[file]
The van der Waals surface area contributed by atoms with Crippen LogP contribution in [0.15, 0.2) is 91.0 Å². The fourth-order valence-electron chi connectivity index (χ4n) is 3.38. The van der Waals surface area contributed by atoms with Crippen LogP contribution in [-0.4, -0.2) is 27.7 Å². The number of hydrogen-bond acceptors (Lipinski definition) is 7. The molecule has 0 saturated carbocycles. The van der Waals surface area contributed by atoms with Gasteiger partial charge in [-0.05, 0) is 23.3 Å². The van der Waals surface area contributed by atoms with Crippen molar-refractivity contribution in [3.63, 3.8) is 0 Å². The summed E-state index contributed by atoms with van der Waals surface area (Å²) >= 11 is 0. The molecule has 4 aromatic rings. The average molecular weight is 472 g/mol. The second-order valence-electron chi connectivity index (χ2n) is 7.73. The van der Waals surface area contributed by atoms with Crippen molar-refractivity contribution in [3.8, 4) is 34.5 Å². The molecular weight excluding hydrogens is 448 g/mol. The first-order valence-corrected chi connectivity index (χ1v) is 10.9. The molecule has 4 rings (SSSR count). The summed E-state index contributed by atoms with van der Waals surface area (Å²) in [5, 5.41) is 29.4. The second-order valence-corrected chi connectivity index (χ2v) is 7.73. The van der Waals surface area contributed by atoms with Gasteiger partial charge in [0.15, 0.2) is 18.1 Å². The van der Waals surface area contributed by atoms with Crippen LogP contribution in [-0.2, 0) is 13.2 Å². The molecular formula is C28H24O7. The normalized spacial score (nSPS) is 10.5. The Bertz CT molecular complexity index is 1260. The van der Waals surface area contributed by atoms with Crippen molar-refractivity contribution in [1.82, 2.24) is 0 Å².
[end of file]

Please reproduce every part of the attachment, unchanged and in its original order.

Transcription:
The van der Waals surface area contributed by atoms with Crippen LogP contribution in [0.15, 0.2) is 91.0 Å². The fourth-order valence-electron chi connectivity index (χ4n) is 3.38. The van der Waals surface area contributed by atoms with Crippen LogP contribution in [-0.4, -0.2) is 27.7 Å². The number of hydrogen-bond acceptors (Lipinski definition) is 7. The molecule has 0 saturated carbocycles. The van der Waals surface area contributed by atoms with Gasteiger partial charge in [-0.05, 0) is 23.3 Å². The van der Waals surface area contributed by atoms with Crippen molar-refractivity contribution in [3.63, 3.8) is 0 Å². The summed E-state index contributed by atoms with van der Waals surface area (Å²) >= 11 is 0. The molecule has 4 aromatic rings. The average molecular weight is 472 g/mol. The second-order valence-electron chi connectivity index (χ2n) is 7.73. The van der Waals surface area contributed by atoms with Crippen molar-refractivity contribution in [3.8, 4) is 34.5 Å². The molecular weight excluding hydrogens is 448 g/mol. The first-order valence-corrected chi connectivity index (χ1v) is 10.9. The molecule has 4 rings (SSSR count). The summed E-state index contributed by atoms with van der Waals surface area (Å²) in [5, 5.41) is 29.4. The second-order valence-corrected chi connectivity index (χ2v) is 7.73. The van der Waals surface area contributed by atoms with Gasteiger partial charge in [0.15, 0.2) is 18.1 Å². The van der Waals surface area contributed by atoms with Crippen LogP contribution in [-0.2, 0) is 13.2 Å². The molecular formula is C28H24O7. The normalized spacial score (nSPS) is 10.5. The Bertz CT molecular complexity index is 1260. The van der Waals surface area contributed by atoms with Crippen molar-refractivity contribution in [1.82, 2.24) is 0 Å².